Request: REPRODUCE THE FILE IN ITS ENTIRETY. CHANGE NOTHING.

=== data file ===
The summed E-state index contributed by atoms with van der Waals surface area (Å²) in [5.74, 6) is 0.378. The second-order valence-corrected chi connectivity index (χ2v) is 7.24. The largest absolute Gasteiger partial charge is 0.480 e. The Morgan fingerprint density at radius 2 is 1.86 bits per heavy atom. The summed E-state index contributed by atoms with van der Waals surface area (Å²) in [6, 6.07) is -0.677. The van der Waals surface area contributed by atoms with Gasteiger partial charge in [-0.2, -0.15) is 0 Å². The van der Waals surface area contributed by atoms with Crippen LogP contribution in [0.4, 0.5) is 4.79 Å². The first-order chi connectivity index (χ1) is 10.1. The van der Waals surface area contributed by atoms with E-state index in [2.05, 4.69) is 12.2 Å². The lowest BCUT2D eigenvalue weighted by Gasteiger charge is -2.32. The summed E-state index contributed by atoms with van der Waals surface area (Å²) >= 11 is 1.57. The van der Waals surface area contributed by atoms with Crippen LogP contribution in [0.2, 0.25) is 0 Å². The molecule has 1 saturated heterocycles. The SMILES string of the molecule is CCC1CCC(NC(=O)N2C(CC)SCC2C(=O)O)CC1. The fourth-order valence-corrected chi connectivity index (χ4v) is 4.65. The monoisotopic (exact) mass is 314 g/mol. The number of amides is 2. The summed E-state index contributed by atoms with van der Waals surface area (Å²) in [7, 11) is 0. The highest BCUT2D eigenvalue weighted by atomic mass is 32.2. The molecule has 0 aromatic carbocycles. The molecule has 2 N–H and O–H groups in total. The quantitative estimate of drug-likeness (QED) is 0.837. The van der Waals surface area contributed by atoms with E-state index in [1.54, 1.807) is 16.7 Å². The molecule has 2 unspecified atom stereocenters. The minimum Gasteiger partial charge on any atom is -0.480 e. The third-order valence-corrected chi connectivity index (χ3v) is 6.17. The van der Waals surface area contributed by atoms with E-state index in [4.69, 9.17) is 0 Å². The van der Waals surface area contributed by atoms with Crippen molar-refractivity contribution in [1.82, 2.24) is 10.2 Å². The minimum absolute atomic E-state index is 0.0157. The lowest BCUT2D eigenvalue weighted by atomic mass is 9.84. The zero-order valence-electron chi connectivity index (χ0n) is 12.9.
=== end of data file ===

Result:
The summed E-state index contributed by atoms with van der Waals surface area (Å²) in [5.74, 6) is 0.378. The second-order valence-corrected chi connectivity index (χ2v) is 7.24. The largest absolute Gasteiger partial charge is 0.480 e. The Morgan fingerprint density at radius 2 is 1.86 bits per heavy atom. The summed E-state index contributed by atoms with van der Waals surface area (Å²) in [6, 6.07) is -0.677. The van der Waals surface area contributed by atoms with Gasteiger partial charge in [-0.2, -0.15) is 0 Å². The van der Waals surface area contributed by atoms with Crippen LogP contribution in [0.4, 0.5) is 4.79 Å². The first-order chi connectivity index (χ1) is 10.1. The van der Waals surface area contributed by atoms with E-state index in [2.05, 4.69) is 12.2 Å². The lowest BCUT2D eigenvalue weighted by Gasteiger charge is -2.32. The summed E-state index contributed by atoms with van der Waals surface area (Å²) >= 11 is 1.57. The van der Waals surface area contributed by atoms with Crippen LogP contribution in [0.2, 0.25) is 0 Å². The molecule has 1 saturated heterocycles. The SMILES string of the molecule is CCC1CCC(NC(=O)N2C(CC)SCC2C(=O)O)CC1. The fourth-order valence-corrected chi connectivity index (χ4v) is 4.65. The monoisotopic (exact) mass is 314 g/mol. The number of amides is 2. The summed E-state index contributed by atoms with van der Waals surface area (Å²) in [7, 11) is 0. The highest BCUT2D eigenvalue weighted by atomic mass is 32.2. The molecule has 0 aromatic carbocycles. The molecule has 2 N–H and O–H groups in total. The quantitative estimate of drug-likeness (QED) is 0.837. The van der Waals surface area contributed by atoms with E-state index in [1.54, 1.807) is 16.7 Å². The molecule has 2 unspecified atom stereocenters. The minimum Gasteiger partial charge on any atom is -0.480 e. The third-order valence-corrected chi connectivity index (χ3v) is 6.17. The van der Waals surface area contributed by atoms with E-state index in [4.69, 9.17) is 0 Å². The van der Waals surface area contributed by atoms with Crippen molar-refractivity contribution in [1.82, 2.24) is 10.2 Å². The minimum absolute atomic E-state index is 0.0157. The lowest BCUT2D eigenvalue weighted by atomic mass is 9.84. The zero-order valence-electron chi connectivity index (χ0n) is 12.9.